The Whale Tails, as they are locally known, are actually a sculpture named ‘Reverence’ and were created by Jim Sardonis in 1989. The sculpture depicts two tails of whales “diving” into a sea of grass and is meant to symbolize the fragility of the planet. The tails were made from 36 tons of African black granite and stand 12-13 feet tall.
The sculpture was originally commissioned by David Threlkeld, a British metals trader, who was then a resident of Randolph, Vermont. They were to intended to be an exhibit at a conference center that Threlkeld was planning. When financing fell through and Threlkeld moved to Arizona, they were moved to Technology Park in South Burlington, Vermont where Ben & Jerry’s ice cream has its corporate headquarters.
‘Reverence’, or the Whale Tails, is a landmark of sorts alongside Interstate 89 between Exits 12 and 13 in Vermont. It’s located on the right side of the north-bound lane. The sculpture has graced the covers of at least two books, ‘Weird New England’ by Joseph A. Citro, and the art history textbook ‘A World of Art’ by Henry Sayre. It was included in ‘Weird New England’ because the sculpture is well-known statewide, has an unusual location, and depicts sea creatures in New England’s only landlocked state. ‘A World of Art’ also includes a CD-ROM with video of the creation of the sculpture.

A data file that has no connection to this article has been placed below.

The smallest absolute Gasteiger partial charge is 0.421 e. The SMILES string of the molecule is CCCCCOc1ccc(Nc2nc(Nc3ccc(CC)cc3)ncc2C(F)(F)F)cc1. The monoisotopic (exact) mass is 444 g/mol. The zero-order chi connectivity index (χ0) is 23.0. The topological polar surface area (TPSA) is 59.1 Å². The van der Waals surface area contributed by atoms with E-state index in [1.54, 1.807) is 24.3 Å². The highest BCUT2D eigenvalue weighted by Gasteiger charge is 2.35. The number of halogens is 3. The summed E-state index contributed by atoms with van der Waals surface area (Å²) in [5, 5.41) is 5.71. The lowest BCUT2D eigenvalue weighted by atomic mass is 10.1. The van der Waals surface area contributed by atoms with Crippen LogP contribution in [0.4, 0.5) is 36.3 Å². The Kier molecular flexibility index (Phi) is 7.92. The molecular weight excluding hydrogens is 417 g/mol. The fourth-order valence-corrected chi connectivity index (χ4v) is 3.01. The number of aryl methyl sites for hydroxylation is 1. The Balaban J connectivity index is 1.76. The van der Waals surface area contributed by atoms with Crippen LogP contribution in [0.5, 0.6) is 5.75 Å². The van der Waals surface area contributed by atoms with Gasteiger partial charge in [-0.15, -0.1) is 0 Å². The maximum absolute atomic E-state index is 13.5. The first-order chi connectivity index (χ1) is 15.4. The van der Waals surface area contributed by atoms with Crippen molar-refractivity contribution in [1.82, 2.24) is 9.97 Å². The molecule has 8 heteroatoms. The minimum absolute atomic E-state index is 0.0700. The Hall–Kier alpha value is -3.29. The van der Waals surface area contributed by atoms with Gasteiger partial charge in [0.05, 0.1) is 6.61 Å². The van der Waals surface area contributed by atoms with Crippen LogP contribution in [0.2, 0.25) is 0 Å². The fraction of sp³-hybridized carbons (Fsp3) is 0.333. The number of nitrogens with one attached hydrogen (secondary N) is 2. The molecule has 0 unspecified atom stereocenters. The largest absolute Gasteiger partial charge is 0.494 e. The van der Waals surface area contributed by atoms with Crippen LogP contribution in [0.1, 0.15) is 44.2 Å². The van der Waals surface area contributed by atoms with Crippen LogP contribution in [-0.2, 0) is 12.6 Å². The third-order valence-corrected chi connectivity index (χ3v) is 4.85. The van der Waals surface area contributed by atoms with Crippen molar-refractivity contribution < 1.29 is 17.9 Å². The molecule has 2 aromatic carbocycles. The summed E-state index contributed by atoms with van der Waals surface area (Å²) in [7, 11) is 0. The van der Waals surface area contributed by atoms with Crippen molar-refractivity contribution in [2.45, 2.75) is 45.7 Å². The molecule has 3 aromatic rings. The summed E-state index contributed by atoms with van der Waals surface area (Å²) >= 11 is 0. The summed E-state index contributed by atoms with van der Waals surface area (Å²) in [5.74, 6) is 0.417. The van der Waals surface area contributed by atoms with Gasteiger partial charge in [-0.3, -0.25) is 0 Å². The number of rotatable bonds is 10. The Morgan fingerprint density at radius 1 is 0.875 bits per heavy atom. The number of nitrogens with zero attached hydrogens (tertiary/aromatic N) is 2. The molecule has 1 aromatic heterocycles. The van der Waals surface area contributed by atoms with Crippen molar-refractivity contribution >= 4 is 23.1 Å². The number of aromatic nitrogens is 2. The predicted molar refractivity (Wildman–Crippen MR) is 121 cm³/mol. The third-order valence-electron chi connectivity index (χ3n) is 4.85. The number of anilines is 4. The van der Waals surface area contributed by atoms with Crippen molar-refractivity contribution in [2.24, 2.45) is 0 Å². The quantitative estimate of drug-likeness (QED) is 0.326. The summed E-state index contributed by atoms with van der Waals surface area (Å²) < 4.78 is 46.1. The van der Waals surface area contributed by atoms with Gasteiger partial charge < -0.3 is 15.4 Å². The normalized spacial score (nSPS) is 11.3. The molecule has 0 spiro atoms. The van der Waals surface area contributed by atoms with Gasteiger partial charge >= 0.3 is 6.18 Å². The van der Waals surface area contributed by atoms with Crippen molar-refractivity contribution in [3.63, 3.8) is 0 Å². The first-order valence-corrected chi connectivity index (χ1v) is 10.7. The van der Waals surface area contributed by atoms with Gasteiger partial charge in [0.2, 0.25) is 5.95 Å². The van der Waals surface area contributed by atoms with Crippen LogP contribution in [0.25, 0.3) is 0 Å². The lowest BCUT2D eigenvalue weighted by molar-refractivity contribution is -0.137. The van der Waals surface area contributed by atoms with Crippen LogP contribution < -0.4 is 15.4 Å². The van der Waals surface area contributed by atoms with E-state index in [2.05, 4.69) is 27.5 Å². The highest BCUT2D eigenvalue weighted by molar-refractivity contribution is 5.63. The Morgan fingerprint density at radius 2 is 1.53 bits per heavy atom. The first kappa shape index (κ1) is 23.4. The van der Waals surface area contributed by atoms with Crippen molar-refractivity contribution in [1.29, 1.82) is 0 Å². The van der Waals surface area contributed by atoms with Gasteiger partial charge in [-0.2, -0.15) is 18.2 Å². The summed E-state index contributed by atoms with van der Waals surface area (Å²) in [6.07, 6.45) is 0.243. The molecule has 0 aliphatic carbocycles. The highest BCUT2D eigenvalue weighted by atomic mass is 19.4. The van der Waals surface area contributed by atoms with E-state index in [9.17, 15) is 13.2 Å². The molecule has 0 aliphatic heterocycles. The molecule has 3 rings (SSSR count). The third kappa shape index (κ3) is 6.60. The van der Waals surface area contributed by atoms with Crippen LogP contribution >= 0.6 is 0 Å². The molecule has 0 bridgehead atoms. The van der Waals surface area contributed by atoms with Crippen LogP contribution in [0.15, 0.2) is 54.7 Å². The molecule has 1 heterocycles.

‘Reverence’ is documented in the Smithsonian Museum’s Save Outdoor Sculpture! database. The sculpture was examined for Save Outdoor Sculpture! in 1992 while located along Interstate 89, west of exit 4, Randolph Center, Vermont before it moved to its’ South Burlington location.
‘Reverence’ has no connection to the Charlotte Whale, whose fossilized remains can be seen at UVM’s Perkins’ Museum. Read more about the Charlotte Whale here… “Whales in Lake Champlain?”